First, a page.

Exhibition showcases stories of Na’Anka Durbhikshya

Odisha Uncategorized
Bhubaneswar, March 26, 2018: 
An exhibition of photographs, sketches and newspaper reports on the
Great Orissa Famine of 1866 was inaugurated by Culture Minister Ashok Panda at
the State Archives on Monday. 
The exhibition is being organised by The Indian National
Trust for Art and Cultural Heritage (INTACH) and Odisha State Archives. The
exhibition will remain open from 10 am to 5 pm till April 6.
On display are newspaper reports published in the overseas
press of the 1866-68 periods along with sketches, cartoons, drawings and
photographs. These shed new light of the conditions and the suffering of the
Speaking on the occasion, Panda said that the Na’Anka
Durbhikshya was a dark forgotten chapter of Odisha’s history. Even though the
events that happened have been pushed to one corner of history, it has been a
part of Odia consciousness and  
subconscious ever since.
S.K.B.Narayan, Convener of INTACH said that even today, 150
years after the Great Famine, Odisha faces regular threats of calamities like
droughts, floods and cyclones, and crop failures. He said that the exhibition
would be taken to the other INTACH chapters of Bhadrak, Balasore & Baripada
Anil Dhir, who has curated the exhibition, said that a
suitable memorial of the Great Famine should be set up in memory of the million
and a half who had perished. He said that the Famine was not an accident of
nature. It was not providence; rather it was a series of mistakes. For many
decades after the great famine, it was simply a dark and even humiliating
experience which the survivors, and the survivors of the survivors, had little
wish to recall, the anguish of a past in which men and women barely survived.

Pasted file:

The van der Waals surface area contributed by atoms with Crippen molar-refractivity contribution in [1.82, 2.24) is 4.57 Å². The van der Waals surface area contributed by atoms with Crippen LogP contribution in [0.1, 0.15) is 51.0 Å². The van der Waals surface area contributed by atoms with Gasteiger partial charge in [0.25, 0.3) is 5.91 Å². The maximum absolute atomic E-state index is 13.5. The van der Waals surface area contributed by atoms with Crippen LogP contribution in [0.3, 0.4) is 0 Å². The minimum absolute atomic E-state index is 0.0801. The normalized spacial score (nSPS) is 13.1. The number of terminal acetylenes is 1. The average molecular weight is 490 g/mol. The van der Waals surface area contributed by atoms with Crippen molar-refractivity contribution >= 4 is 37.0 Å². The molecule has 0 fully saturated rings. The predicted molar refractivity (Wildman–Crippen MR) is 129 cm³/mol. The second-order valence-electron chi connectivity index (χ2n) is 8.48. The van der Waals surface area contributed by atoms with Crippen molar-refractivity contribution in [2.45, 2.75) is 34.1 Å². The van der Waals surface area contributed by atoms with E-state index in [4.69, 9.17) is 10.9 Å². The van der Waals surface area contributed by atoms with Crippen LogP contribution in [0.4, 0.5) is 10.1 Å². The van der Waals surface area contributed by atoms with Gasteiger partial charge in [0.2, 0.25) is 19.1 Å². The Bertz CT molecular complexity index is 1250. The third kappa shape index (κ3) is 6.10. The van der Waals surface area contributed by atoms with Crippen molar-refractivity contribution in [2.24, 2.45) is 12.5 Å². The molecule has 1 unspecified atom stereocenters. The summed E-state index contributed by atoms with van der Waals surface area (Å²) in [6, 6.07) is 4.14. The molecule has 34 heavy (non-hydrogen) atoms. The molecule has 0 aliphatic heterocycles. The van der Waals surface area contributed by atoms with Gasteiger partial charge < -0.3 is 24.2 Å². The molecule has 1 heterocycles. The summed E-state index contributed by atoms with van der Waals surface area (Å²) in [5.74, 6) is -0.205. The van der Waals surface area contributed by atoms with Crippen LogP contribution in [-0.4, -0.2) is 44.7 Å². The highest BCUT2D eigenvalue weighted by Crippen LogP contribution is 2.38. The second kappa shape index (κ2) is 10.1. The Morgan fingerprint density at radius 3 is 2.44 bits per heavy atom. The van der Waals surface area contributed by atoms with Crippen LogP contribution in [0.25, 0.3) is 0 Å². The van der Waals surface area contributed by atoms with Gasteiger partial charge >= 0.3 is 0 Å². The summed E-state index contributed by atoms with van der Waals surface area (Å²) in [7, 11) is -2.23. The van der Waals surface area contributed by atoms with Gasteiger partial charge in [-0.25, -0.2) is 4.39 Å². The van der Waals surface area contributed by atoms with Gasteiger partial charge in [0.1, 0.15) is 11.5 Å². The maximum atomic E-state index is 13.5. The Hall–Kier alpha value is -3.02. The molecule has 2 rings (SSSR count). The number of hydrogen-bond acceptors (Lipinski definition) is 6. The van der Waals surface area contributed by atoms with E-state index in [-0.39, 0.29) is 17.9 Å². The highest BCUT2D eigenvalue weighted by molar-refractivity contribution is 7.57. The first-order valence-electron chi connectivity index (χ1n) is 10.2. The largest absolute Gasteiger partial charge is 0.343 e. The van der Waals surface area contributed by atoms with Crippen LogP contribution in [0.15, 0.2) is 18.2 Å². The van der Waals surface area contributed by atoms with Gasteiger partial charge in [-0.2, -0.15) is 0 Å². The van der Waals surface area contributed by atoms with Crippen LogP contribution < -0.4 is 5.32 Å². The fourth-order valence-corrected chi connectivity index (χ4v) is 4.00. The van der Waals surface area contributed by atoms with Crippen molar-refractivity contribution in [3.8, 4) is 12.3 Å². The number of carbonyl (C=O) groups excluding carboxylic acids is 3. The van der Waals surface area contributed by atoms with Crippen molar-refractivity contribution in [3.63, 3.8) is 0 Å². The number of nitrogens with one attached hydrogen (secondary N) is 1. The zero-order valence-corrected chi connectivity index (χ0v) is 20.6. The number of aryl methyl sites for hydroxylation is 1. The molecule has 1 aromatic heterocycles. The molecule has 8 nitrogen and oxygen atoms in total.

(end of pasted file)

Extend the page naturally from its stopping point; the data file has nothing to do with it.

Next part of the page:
Dhir said that we owe the dead as much respect and honour as
we give to any brave action or any other defining moment of our history. The
Great Famine was a cataclysm on a scale never witnessed in this nation before.
And yet people endured, survived, emigrated and above all remembered. The
Na’Anka should have been a wakeup call; several lessons should have been
learnt. Every regime of Odisha has been discussing the eradication of poverty
and backwardness since 1866. We are still one of the most poverty ridden
states, with our marginalised small farmers bearing the brunt of misery. Crop
failures still result in suicides,  abd
there is rampant malnutrition and at times starvation deaths too.
Ramesh Mohapatro, Convener of the Pipili Sanskrutika Parishad
said that a suitable memorial will be set up in Pipili in memory of the millions
who perished in the Famine. He said that even today, the scenario is not much
different from the pre-famines years. The growth of population, deforestation,
large dams, greenhouse effects, pollution, climate aberration, displacement and
water scarcity are some of the triggers that are keeping Odisha poor.
Amiya Bhusan Tripathy, State Convener of INTACH is of the
opinion that a correct history of the Famine and the post Famine years should
be written.
There was not a single narrative of the Great Orissa Famine
available. For many years, the Famine was something to which we could not give
a name; it was named as the Na’Anka. It was something with which we were not
able to engage. It was something that generated a great silence.
He said that valuable information can be collected from
various sources in India and abroad. The newspaper reports of the period, which
are displayed in the exhibition, give a horrific account. The British
Parliamentary Debates, the Famine Commission Report and contemporary writings
of the time should be studied. The suffering of the victims has found place in
the history and folklore of the State, being passed on from generation to
Shashanka Sekhar Das, the Limca Book of Record holder for the
largest collection of newspapers in India was felicitated on the occasion.

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